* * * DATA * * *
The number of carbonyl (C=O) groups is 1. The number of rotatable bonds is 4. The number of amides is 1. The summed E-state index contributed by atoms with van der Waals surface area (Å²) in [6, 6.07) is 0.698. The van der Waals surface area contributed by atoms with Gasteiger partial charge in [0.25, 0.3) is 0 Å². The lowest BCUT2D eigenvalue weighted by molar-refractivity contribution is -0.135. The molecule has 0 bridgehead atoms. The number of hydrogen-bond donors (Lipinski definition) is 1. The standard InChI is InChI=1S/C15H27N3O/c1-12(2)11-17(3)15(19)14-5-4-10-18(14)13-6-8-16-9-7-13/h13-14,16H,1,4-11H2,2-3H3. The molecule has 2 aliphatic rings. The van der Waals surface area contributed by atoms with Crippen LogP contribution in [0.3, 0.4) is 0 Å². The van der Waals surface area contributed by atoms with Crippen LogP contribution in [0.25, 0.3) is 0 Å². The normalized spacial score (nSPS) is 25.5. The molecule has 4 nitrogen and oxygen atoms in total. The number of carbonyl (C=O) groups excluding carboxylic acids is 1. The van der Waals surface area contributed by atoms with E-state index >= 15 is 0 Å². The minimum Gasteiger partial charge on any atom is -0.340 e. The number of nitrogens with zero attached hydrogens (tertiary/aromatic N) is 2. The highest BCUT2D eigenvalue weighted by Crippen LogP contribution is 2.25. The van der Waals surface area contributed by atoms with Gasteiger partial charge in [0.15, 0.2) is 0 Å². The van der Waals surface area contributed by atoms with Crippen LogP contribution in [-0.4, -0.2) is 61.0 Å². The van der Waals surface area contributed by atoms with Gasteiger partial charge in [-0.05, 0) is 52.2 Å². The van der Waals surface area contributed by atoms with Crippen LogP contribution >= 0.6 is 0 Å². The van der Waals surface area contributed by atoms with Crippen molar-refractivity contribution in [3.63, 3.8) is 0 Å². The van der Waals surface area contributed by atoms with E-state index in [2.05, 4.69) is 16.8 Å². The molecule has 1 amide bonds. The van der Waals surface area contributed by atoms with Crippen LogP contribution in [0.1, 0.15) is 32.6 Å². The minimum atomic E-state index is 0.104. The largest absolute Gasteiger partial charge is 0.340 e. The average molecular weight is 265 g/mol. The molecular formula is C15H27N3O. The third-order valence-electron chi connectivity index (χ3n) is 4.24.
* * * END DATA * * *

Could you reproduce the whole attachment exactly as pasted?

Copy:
The number of carbonyl (C=O) groups is 1. The number of rotatable bonds is 4. The number of amides is 1. The summed E-state index contributed by atoms with van der Waals surface area (Å²) in [6, 6.07) is 0.698. The van der Waals surface area contributed by atoms with Gasteiger partial charge in [0.25, 0.3) is 0 Å². The lowest BCUT2D eigenvalue weighted by molar-refractivity contribution is -0.135. The molecule has 0 bridgehead atoms. The number of hydrogen-bond donors (Lipinski definition) is 1. The standard InChI is InChI=1S/C15H27N3O/c1-12(2)11-17(3)15(19)14-5-4-10-18(14)13-6-8-16-9-7-13/h13-14,16H,1,4-11H2,2-3H3. The molecule has 2 aliphatic rings. The van der Waals surface area contributed by atoms with Crippen LogP contribution in [0.3, 0.4) is 0 Å². The van der Waals surface area contributed by atoms with Crippen LogP contribution in [0.25, 0.3) is 0 Å². The normalized spacial score (nSPS) is 25.5. The molecule has 4 nitrogen and oxygen atoms in total. The number of carbonyl (C=O) groups excluding carboxylic acids is 1. The van der Waals surface area contributed by atoms with E-state index >= 15 is 0 Å². The minimum Gasteiger partial charge on any atom is -0.340 e. The number of nitrogens with zero attached hydrogens (tertiary/aromatic N) is 2. The highest BCUT2D eigenvalue weighted by Crippen LogP contribution is 2.25. The van der Waals surface area contributed by atoms with Gasteiger partial charge in [0.15, 0.2) is 0 Å². The van der Waals surface area contributed by atoms with Crippen LogP contribution in [-0.4, -0.2) is 61.0 Å². The van der Waals surface area contributed by atoms with Gasteiger partial charge in [-0.05, 0) is 52.2 Å². The van der Waals surface area contributed by atoms with Crippen LogP contribution >= 0.6 is 0 Å². The van der Waals surface area contributed by atoms with Crippen molar-refractivity contribution in [3.63, 3.8) is 0 Å². The van der Waals surface area contributed by atoms with E-state index in [2.05, 4.69) is 16.8 Å². The molecule has 1 amide bonds. The van der Waals surface area contributed by atoms with Crippen LogP contribution in [0.1, 0.15) is 32.6 Å². The minimum atomic E-state index is 0.104. The largest absolute Gasteiger partial charge is 0.340 e. The average molecular weight is 265 g/mol. The molecular formula is C15H27N3O. The third-order valence-electron chi connectivity index (χ3n) is 4.24.